Liked by 2 people

It’s always a pleasure listening to conversations about poetry, especially with professional poets. The greatest and obvious challenge in writing poems is brevity and word choice. Merril’s autumn moon poems evoke precious memories for me, like watching the neighboring farmer reap corn and his harvester’s light beam under a full moon so late into the night. Row after row, twin lights in the night, so peaceful and hypnotizing. Another, when my children romped in twilight before going indoors for the night. In other words, her words, and your words, touched me. Thank you, Rebecca, for another delightful podcast.

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As I read your comments, Mary Jo, I recall Robert Frost’s thought on being a poet. He wrote: “To be a poet is a condition, not a profession.” The more I connect with poets like you, I have a sense that poetry connects to deeper, more profound emotions that are awakened by words, carefully chosen and brought together. I am delighted that you enjoyed this conversation. I am envisioning those precious memories of watching a neighboring farmer reap corn. And your children romping in twilight. What came to me was standing beside my grandfather on a late summer night, looking up to the stars and hearing the crickets around us. Both heaven and earth were ours.

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This was wonderful! I love Merril’s poetry and hearing her read her poems was very special. I cannot pick a favorite! They are all beautifully written and they are spoken from the heart. I believe that is where the magic begins…when someone is brave enough to share their heart. You mentioned that in your podcast…a poet must be brave!

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This has been a learning experience for me! I have always loved poetry, but this podcast has widened my understanding of the value and influence that poetry has had in our civilization. The beginning words about the three moons surrounding our happy Christmas time and other introductory words are valuable, for sure. (I watched the moon landing with my parents and husband those many years ago, so this podcast is very special to me) I need to thank Merril especially for her reading of the poetry she has written, so very inspired really, coming from her heart! Her careful choice of words and the way she has chosen to connect them is easily viewed as from a specialist! I do not have a favorite! ! They all seem to come from her heart! It is interesting that her husband had a positive comment– most valued! !

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Chapeau!
I adore Merril’s poetry. She was already a poet when I met her, around the time of her mother’s passing. She remains one of my 2 fave contemporary poets, both blog pals. The first poem she recited from “River Ghosts” is imprinted in me, as I knew each word ere she read it.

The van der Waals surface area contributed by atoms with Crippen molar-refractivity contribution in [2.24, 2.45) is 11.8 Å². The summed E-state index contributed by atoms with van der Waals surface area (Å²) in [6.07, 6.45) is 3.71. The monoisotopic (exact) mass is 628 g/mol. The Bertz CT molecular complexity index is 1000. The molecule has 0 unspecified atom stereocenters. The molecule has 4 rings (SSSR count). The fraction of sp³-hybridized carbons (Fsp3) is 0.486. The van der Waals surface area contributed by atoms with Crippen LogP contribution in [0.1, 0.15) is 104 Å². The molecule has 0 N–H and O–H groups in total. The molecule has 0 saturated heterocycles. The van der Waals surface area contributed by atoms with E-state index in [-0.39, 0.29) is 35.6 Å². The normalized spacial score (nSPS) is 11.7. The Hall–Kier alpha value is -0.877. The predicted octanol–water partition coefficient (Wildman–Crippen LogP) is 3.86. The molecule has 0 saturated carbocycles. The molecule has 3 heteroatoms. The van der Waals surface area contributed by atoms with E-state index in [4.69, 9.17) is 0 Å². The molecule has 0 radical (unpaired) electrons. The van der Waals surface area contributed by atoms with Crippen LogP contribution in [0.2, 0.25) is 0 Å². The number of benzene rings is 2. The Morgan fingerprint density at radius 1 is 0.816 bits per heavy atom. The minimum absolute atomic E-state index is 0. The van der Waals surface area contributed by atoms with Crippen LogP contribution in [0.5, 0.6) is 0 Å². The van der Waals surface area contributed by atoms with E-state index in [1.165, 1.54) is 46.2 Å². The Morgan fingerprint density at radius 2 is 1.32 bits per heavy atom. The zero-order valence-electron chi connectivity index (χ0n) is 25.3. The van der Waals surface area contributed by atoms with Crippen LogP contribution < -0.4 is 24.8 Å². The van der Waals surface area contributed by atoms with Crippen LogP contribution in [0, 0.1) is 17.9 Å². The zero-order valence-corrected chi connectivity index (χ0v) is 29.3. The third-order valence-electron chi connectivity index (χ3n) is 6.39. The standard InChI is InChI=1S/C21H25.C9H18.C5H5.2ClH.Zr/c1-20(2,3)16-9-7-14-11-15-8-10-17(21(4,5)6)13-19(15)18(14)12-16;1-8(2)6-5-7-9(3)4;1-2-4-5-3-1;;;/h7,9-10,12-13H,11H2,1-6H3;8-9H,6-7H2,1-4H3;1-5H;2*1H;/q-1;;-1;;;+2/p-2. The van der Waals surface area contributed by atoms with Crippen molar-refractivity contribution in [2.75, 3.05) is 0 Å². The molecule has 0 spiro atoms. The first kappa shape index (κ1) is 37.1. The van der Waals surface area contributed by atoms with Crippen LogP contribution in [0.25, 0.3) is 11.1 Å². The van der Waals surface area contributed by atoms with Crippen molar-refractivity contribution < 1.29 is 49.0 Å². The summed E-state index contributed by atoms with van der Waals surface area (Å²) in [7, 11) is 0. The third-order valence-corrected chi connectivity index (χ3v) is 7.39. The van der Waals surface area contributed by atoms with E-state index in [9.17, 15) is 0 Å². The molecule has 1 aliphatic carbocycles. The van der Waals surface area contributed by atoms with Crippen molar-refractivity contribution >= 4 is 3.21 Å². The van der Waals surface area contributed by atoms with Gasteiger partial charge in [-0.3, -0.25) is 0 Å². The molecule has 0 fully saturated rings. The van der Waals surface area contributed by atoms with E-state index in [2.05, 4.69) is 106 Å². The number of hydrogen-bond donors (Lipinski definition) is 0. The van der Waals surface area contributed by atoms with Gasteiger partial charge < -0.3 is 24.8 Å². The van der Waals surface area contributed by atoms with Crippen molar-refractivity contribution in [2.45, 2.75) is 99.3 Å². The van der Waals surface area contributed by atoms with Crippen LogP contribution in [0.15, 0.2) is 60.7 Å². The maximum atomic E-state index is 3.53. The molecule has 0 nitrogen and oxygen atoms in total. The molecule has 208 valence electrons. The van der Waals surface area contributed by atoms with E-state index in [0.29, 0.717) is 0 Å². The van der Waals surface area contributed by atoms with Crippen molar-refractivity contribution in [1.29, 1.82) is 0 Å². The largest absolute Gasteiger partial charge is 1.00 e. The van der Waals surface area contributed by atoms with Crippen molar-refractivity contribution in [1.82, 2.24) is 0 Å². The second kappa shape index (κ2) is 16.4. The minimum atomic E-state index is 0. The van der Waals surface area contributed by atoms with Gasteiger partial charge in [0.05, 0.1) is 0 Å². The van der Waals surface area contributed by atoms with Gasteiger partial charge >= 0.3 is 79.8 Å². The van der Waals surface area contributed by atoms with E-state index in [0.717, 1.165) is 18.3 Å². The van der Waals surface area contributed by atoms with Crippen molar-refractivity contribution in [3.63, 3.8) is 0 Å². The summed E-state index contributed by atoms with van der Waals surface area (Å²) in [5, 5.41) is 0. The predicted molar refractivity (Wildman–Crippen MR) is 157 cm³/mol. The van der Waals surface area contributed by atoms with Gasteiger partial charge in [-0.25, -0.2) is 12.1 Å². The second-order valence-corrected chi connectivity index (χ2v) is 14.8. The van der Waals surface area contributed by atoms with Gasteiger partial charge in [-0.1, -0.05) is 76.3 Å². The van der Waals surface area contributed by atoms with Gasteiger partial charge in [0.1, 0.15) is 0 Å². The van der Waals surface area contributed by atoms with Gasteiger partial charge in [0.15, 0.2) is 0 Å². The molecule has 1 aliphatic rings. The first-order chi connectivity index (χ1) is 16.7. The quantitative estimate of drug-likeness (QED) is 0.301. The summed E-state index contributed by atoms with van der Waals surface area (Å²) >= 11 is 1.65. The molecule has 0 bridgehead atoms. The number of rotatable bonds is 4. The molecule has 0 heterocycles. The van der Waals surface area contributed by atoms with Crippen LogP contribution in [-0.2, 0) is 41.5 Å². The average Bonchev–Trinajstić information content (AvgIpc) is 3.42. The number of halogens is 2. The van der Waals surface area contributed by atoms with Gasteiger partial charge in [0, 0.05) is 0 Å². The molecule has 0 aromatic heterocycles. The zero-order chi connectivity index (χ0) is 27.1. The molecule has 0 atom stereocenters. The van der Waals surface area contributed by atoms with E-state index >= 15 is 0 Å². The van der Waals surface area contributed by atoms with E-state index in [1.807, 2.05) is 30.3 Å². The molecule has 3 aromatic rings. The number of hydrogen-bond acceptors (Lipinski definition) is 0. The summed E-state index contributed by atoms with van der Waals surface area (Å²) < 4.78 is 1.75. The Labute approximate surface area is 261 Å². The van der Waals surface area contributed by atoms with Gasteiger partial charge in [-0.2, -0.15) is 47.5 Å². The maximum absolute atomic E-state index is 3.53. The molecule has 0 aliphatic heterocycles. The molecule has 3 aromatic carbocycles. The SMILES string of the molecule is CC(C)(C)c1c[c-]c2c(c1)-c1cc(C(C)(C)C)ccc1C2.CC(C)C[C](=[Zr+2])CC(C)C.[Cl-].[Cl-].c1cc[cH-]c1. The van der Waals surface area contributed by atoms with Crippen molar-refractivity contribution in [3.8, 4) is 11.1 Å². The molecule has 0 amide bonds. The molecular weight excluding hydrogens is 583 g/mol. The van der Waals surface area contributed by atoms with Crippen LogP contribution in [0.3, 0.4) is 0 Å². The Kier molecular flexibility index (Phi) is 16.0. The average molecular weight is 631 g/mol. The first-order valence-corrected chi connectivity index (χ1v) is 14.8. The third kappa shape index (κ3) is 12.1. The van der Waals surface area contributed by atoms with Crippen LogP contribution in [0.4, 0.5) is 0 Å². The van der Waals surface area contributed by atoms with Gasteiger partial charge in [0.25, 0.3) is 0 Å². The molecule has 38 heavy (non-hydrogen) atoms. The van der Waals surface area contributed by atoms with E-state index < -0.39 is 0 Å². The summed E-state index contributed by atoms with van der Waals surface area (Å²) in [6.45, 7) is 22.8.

“River Ghosts” is an excellent example of where words, heart and imagination can take a human spirit.
Thank you, Merril!
Thank you, Rebecca! (and Don!)

Liked by 3 people

Thank you, Martina for listening in and for your insightful comments. I have given the idea of creativity a great deal of thought lately. Social media offers a huge variety of remarkable creative endeavours. Sometimes we get lost in all the messages. The question becomes, how do we give time for our creative spirit? One of my 2023 goals is to consider this question. I continue to learn.

Liked by 3 people

Your thoughts inspire me, dear Rebecca, and I would like to add that I have lately been feeling very strongly that to read books quietly and discuss them with my friends really helps me to see and enlarge the many points of view and I consider this very creative! To become creative, according to me, asks for time and therefore, for me, we have to take decisions!

Liked by 3 people

A wonderful conversation about poetry, Merril and Rebecca! Merril, the next-to-last poem you read, about the moon landing and your puppies, was VERY evocative. And the last poem you read, about the passage of time and more, was a beautiful piece of writing with a powerful emotional impact. Excellent reciting, too.

Liked by 1 person

Rebecca, you know how much I like poetry. I very much enjoyed this discussion with Merril. You might be right, Rebecca, that poets write for themselves, but they distill that writing into a more perfect form until it’s worth sharing.I have walked many times under a full moon, but Merril’s is a prefect description. I watched the moon landing, but I’ve never thought of it like she describes it.Thank you both for sharing the poetry and thoughts about writing.

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I am delighted that you listened in and grateful that you introduced me to Merril, Colleen. Poetry sheds light into dark places and brings us closer to understanding ourselves and others. Celebrating the Yuletide with you. Happy Solstice.

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I have River Ghosts on my kindle and look forward to reading it. This was a great nudge to move it up in the pile! It was fun to learn how Merril started writing and began her foray into syllabic poetry and listen to her thoughts about prose versus poetry. The inspiration for this collection was so poignant. Loss sends us deep. Her readings were beautiful and swept me away. Thanks so much for the wonderful conversation and beautiful poetry.

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I am delighted that you listened in to Merril’s poetry recitation, Diana. It was a deeply moving experience for me to connect with Merril. I love those nudges that move books up the pile. Every one of my books whisper promises that they they should be the next ones to read. I hear the whispers and never feel that I am ever alone.